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Today's RED Hearts Update: Entertainment

Summer On A Roll

07-10-14
This is the fourth in a RED Hearts series of spring-into-summer recipes – things you can cook or bake, usually healthy things, always easy things – for the people you heart. Served up by Erika Kwee, 23, “the baker, photographer and typo-maker” behind vegetarian food blog The Pancake Princess.

I’d argue that spring rolls are one of summer’s most perfect foods: When temperatures soar, there’s almost nothing more satisfying than the cool crunch of a nutrient-packed meal you can hold in one hand. Though restaurants tend to offer up a small plate of them as appetizers (for $4 or more a pop), if you make your rolls at home and add some protein, they’re a delicious full meal that’s inexpensive and easy—even if you’re serving many. I love making big platters of these for family and friends, presented with my favorite peanut dipping sauce.

There’s lots of room for creativity and accounting for people’s tastes because the rolls are infinitely customizable—though they’re at their best when you have a bunch of varying textures, flavors and colors mingling together.

I made mine here with lettuce, basil, avocado, cucumber, carrots, bell peppers, and mango, but I switch it up every time. You should too!

Summer Spring Rolls

Filling options (I recommend picking one or more from each category):

Leafy: lettuce, spinach, kale, cabbage
Herby: Thai basil, basil, cilantro, mint, scallions
Creamy: avocado, sweet potato
Crunchy: cucumber, carrots, bell peppers, jalapenos, bean sprouts, jicama, daikon
Fruity: mango, strawberries, pineapple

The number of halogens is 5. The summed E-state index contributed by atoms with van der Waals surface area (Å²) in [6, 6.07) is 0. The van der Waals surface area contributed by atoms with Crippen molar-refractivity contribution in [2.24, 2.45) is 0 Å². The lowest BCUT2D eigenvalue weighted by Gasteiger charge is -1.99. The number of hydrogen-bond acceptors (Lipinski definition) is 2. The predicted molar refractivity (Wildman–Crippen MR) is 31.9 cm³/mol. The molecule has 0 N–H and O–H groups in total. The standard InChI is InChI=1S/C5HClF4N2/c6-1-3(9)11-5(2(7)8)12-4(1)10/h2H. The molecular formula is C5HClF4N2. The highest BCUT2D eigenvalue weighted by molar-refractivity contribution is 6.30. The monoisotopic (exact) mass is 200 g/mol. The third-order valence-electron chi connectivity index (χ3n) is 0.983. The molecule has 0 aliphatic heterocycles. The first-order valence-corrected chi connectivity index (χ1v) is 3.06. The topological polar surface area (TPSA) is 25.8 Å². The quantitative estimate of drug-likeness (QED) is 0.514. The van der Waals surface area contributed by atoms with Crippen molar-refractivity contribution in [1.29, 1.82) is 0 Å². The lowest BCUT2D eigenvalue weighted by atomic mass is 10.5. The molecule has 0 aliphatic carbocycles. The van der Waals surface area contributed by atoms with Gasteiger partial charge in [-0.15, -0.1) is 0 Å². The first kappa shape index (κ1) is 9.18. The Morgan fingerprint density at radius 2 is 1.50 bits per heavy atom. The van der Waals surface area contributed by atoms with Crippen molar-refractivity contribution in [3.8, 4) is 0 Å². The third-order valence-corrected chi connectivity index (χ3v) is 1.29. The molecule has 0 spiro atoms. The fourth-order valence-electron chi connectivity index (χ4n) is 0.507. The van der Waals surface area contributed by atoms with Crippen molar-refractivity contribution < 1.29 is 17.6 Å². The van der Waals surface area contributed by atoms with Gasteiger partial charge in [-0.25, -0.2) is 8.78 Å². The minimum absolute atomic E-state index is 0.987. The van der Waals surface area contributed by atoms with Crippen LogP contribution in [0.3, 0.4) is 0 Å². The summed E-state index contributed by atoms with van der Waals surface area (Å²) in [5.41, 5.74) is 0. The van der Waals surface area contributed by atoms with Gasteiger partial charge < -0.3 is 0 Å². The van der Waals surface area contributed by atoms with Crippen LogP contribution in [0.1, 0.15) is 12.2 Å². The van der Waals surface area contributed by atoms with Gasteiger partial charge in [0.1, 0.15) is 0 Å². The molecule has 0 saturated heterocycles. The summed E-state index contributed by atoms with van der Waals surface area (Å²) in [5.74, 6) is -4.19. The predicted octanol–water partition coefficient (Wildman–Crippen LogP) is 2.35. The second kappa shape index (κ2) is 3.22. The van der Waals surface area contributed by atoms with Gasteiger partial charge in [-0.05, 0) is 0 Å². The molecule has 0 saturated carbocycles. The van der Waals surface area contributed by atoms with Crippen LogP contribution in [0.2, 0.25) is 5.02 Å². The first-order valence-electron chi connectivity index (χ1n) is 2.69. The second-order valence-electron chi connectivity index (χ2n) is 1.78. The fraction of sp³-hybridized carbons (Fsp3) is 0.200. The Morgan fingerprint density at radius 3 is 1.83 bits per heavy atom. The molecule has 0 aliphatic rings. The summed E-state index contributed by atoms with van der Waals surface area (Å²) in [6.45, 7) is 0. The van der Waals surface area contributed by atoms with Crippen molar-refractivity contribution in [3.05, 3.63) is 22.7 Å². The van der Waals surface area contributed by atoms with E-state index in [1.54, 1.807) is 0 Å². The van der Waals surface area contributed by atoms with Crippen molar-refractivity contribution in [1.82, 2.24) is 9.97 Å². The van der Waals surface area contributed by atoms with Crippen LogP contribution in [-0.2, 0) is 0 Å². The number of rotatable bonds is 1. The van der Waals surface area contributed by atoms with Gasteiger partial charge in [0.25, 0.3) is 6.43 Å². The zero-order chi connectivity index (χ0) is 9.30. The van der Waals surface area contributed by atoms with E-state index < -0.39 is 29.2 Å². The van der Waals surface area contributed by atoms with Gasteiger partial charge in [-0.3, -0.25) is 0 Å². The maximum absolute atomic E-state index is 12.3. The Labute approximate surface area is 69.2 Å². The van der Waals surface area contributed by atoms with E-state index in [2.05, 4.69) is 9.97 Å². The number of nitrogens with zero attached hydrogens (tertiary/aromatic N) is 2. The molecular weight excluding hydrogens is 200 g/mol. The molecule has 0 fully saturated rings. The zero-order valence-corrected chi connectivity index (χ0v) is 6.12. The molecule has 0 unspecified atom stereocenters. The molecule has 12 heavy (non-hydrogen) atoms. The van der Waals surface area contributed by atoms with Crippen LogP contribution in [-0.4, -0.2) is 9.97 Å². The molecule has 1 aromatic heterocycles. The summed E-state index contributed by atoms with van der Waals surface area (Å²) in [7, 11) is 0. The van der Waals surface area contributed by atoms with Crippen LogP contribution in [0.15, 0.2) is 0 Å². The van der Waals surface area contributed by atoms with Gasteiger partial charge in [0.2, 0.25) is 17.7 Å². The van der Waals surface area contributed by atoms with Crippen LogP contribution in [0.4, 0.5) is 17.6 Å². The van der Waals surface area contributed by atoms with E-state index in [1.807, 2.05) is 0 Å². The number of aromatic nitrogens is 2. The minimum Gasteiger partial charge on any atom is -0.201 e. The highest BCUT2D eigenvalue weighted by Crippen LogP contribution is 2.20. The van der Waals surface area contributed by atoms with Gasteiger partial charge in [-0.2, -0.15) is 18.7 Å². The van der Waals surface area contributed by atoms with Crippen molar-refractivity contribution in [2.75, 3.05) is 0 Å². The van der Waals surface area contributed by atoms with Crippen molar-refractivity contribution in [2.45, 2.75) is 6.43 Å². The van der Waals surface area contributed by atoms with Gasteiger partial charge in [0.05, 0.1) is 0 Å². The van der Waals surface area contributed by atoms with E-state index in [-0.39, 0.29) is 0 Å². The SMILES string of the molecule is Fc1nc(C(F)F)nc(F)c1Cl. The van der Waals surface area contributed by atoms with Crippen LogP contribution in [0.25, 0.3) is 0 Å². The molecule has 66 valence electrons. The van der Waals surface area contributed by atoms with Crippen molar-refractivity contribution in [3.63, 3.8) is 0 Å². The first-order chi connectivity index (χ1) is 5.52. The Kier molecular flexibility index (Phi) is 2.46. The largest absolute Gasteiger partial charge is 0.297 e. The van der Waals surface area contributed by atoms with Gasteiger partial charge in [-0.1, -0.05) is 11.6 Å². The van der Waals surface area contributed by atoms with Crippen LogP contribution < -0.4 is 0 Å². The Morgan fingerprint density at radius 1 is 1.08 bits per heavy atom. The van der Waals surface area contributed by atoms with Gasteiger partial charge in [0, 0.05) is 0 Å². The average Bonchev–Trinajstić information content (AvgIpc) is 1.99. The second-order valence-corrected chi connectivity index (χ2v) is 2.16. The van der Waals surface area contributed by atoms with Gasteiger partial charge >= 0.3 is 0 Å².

Protein-packed: tofu, crab, cooked shrimp or chicken, edamame

Whatever your filling, the two base ingredients are:
Noodles (glass, rice or “bean thread”)
Rice paper wrappera (usually found in the international aisle of most grocery stores)

Prep your fillings by rinsing any leafy greens and chopping any fruits or vegetables into thin slices or julienned strips. Soak your noodles according to directions until soft.

To make the rolls, fill a large, shallow baking dish with warm water. Fully submerge a rice paper wrapper into the water for 5-10 seconds, or until the wrapper softens but is still a bit firm (don’t let it get soggy or it will be much harder to work with; it will soften a bit more as you go through the rolling process).

Lay the wrapper flat on a plastic cutting board. Add fillings in a small pile close to the edge of the wrapper closest to you, starting with any leafy greens. Fold the edge closest to you over the fillings, tucking the wrapper tightly underneath. Roll the fillings forward about one rotation, then fold the right and left sides of the wrapper in, like an envelope. Continue rolling forward, then let the roll rest on its crease to seal. Enjoy immediately!

Store leftovers in an airtight, refrigerated container. Rolls may stick together, so separate with plastic wrap if desired. Fresh rice wrappers should remain soft in the fridge, but old wrappers may turn tough, so it’s best to eat these right after you make them.

Peanut dipping sauce:

¼ cup natural creamy peanut butter
1.5 tablespoons water
1 tablespoon hoisin sauce
juice of half a lime
1 teaspoon soy sauce
1 teaspoon sugar

Whisk all ingredients together. Thin with additional water or lime juice if desired.

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